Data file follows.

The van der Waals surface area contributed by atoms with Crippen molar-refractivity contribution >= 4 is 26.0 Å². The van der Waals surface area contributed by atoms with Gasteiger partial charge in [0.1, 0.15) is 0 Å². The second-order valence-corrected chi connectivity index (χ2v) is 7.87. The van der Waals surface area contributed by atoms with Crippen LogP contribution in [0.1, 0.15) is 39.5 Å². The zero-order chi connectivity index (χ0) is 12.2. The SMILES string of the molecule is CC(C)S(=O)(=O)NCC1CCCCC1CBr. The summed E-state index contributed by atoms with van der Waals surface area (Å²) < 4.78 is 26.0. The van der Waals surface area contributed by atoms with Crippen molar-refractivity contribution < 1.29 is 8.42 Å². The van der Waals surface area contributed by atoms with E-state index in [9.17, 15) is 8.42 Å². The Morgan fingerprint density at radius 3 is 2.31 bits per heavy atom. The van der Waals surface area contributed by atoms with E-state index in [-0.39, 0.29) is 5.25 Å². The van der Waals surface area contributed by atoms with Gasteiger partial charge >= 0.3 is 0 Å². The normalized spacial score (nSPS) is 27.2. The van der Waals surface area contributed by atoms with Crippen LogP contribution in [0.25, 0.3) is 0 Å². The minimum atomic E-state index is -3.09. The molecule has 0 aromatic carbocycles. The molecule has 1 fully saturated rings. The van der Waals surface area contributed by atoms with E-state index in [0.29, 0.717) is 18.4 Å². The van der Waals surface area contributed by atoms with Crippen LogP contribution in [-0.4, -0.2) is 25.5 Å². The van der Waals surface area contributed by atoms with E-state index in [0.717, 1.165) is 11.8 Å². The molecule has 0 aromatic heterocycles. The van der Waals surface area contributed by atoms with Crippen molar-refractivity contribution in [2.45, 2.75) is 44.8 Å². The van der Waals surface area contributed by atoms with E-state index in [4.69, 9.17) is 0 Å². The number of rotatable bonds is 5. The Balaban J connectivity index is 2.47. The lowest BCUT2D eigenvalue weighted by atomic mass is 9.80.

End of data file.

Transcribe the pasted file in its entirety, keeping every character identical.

The van der Waals surface area contributed by atoms with Crippen molar-refractivity contribution >= 4 is 26.0 Å². The van der Waals surface area contributed by atoms with Gasteiger partial charge in [0.1, 0.15) is 0 Å². The second-order valence-corrected chi connectivity index (χ2v) is 7.87. The van der Waals surface area contributed by atoms with Crippen LogP contribution in [0.1, 0.15) is 39.5 Å². The zero-order chi connectivity index (χ0) is 12.2. The SMILES string of the molecule is CC(C)S(=O)(=O)NCC1CCCCC1CBr. The summed E-state index contributed by atoms with van der Waals surface area (Å²) < 4.78 is 26.0. The van der Waals surface area contributed by atoms with Crippen molar-refractivity contribution < 1.29 is 8.42 Å². The van der Waals surface area contributed by atoms with E-state index in [9.17, 15) is 8.42 Å². The Morgan fingerprint density at radius 3 is 2.31 bits per heavy atom. The van der Waals surface area contributed by atoms with E-state index in [-0.39, 0.29) is 5.25 Å². The van der Waals surface area contributed by atoms with Gasteiger partial charge >= 0.3 is 0 Å². The normalized spacial score (nSPS) is 27.2. The van der Waals surface area contributed by atoms with Crippen LogP contribution in [0.25, 0.3) is 0 Å². The minimum atomic E-state index is -3.09. The molecule has 0 aromatic carbocycles. The molecule has 1 fully saturated rings. The van der Waals surface area contributed by atoms with E-state index in [0.29, 0.717) is 18.4 Å². The van der Waals surface area contributed by atoms with Crippen LogP contribution in [-0.4, -0.2) is 25.5 Å². The van der Waals surface area contributed by atoms with E-state index in [0.717, 1.165) is 11.8 Å². The molecule has 0 aromatic heterocycles. The van der Waals surface area contributed by atoms with Crippen molar-refractivity contribution in [2.45, 2.75) is 44.8 Å². The van der Waals surface area contributed by atoms with E-state index in [4.69, 9.17) is 0 Å². The number of rotatable bonds is 5. The Balaban J connectivity index is 2.47. The lowest BCUT2D eigenvalue weighted by atomic mass is 9.80.